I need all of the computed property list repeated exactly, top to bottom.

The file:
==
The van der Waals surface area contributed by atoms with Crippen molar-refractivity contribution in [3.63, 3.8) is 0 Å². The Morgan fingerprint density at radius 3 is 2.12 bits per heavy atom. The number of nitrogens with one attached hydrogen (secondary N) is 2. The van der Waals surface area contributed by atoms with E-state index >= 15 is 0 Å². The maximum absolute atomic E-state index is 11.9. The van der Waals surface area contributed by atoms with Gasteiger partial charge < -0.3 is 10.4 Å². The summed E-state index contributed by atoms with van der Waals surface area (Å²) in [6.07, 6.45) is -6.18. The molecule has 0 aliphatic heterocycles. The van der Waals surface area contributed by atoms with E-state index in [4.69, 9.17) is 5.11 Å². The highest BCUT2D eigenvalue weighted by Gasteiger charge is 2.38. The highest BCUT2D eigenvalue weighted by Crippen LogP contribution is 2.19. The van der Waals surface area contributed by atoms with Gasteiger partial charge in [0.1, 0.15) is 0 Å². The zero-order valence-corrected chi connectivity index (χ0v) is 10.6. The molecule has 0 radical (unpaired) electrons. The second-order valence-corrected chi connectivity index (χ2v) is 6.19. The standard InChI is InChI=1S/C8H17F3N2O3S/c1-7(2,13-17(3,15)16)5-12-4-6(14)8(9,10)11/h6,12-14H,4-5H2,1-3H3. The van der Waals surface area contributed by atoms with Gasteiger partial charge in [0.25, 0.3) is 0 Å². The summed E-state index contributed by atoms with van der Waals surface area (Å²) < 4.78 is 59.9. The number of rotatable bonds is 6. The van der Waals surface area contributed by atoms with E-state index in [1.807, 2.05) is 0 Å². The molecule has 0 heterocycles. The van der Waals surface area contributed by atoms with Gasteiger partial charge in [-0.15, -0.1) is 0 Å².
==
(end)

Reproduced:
The van der Waals surface area contributed by atoms with Crippen molar-refractivity contribution in [3.63, 3.8) is 0 Å². The Morgan fingerprint density at radius 3 is 2.12 bits per heavy atom. The number of nitrogens with one attached hydrogen (secondary N) is 2. The van der Waals surface area contributed by atoms with E-state index >= 15 is 0 Å². The maximum absolute atomic E-state index is 11.9. The van der Waals surface area contributed by atoms with Gasteiger partial charge < -0.3 is 10.4 Å². The summed E-state index contributed by atoms with van der Waals surface area (Å²) in [6.07, 6.45) is -6.18. The molecule has 0 aliphatic heterocycles. The van der Waals surface area contributed by atoms with E-state index in [4.69, 9.17) is 5.11 Å². The highest BCUT2D eigenvalue weighted by Gasteiger charge is 2.38. The highest BCUT2D eigenvalue weighted by Crippen LogP contribution is 2.19. The van der Waals surface area contributed by atoms with Gasteiger partial charge in [0.1, 0.15) is 0 Å². The zero-order valence-corrected chi connectivity index (χ0v) is 10.6. The molecule has 0 radical (unpaired) electrons. The second-order valence-corrected chi connectivity index (χ2v) is 6.19. The standard InChI is InChI=1S/C8H17F3N2O3S/c1-7(2,13-17(3,15)16)5-12-4-6(14)8(9,10)11/h6,12-14H,4-5H2,1-3H3. The van der Waals surface area contributed by atoms with Gasteiger partial charge in [0.25, 0.3) is 0 Å². The summed E-state index contributed by atoms with van der Waals surface area (Å²) < 4.78 is 59.9. The number of rotatable bonds is 6. The van der Waals surface area contributed by atoms with E-state index in [1.807, 2.05) is 0 Å². The molecule has 0 heterocycles. The van der Waals surface area contributed by atoms with Gasteiger partial charge in [-0.15, -0.1) is 0 Å².